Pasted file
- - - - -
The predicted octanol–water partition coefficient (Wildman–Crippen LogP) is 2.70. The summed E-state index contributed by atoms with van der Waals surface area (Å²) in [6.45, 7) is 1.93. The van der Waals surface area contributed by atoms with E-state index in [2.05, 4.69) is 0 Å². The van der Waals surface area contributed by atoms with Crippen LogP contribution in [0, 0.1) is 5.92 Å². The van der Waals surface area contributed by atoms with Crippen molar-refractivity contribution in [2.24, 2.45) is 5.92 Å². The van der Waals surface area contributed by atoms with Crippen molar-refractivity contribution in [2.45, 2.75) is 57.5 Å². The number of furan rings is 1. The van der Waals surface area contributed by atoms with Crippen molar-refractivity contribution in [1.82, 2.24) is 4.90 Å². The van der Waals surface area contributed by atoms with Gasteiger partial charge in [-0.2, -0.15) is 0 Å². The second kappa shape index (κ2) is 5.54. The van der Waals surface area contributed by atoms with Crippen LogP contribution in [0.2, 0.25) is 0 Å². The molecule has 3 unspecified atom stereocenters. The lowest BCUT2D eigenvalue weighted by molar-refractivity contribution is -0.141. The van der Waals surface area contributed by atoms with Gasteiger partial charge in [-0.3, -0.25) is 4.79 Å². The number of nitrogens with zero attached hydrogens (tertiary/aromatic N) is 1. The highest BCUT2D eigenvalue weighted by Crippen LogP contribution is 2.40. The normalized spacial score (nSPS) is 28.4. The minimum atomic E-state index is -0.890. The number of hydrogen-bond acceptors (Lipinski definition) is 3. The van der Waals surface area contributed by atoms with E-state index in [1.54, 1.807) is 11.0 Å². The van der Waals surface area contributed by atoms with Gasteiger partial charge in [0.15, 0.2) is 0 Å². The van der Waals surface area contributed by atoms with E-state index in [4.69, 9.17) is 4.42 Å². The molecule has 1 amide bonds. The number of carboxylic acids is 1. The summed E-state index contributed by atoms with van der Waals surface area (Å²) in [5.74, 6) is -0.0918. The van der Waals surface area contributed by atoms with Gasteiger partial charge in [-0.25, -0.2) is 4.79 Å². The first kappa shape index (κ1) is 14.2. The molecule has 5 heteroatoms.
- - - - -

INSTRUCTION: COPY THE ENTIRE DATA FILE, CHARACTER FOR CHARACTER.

The predicted octanol–water partition coefficient (Wildman–Crippen LogP) is 2.70. The summed E-state index contributed by atoms with van der Waals surface area (Å²) in [6.45, 7) is 1.93. The van der Waals surface area contributed by atoms with E-state index in [2.05, 4.69) is 0 Å². The van der Waals surface area contributed by atoms with Crippen LogP contribution in [0, 0.1) is 5.92 Å². The van der Waals surface area contributed by atoms with Crippen molar-refractivity contribution in [2.24, 2.45) is 5.92 Å². The van der Waals surface area contributed by atoms with Crippen molar-refractivity contribution in [2.45, 2.75) is 57.5 Å². The number of furan rings is 1. The van der Waals surface area contributed by atoms with Crippen molar-refractivity contribution in [1.82, 2.24) is 4.90 Å². The van der Waals surface area contributed by atoms with Gasteiger partial charge in [-0.2, -0.15) is 0 Å². The second kappa shape index (κ2) is 5.54. The van der Waals surface area contributed by atoms with Crippen LogP contribution in [0.2, 0.25) is 0 Å². The molecule has 3 unspecified atom stereocenters. The lowest BCUT2D eigenvalue weighted by molar-refractivity contribution is -0.141. The van der Waals surface area contributed by atoms with Gasteiger partial charge in [-0.3, -0.25) is 4.79 Å². The number of nitrogens with zero attached hydrogens (tertiary/aromatic N) is 1. The highest BCUT2D eigenvalue weighted by Crippen LogP contribution is 2.40. The normalized spacial score (nSPS) is 28.4. The minimum atomic E-state index is -0.890. The number of hydrogen-bond acceptors (Lipinski definition) is 3. The van der Waals surface area contributed by atoms with E-state index in [1.54, 1.807) is 11.0 Å². The van der Waals surface area contributed by atoms with Gasteiger partial charge in [0.15, 0.2) is 0 Å². The van der Waals surface area contributed by atoms with E-state index in [4.69, 9.17) is 4.42 Å². The molecule has 1 amide bonds. The number of carboxylic acids is 1. The summed E-state index contributed by atoms with van der Waals surface area (Å²) in [5.74, 6) is -0.0918. The van der Waals surface area contributed by atoms with Gasteiger partial charge in [-0.25, -0.2) is 4.79 Å². The first kappa shape index (κ1) is 14.2. The molecule has 5 heteroatoms.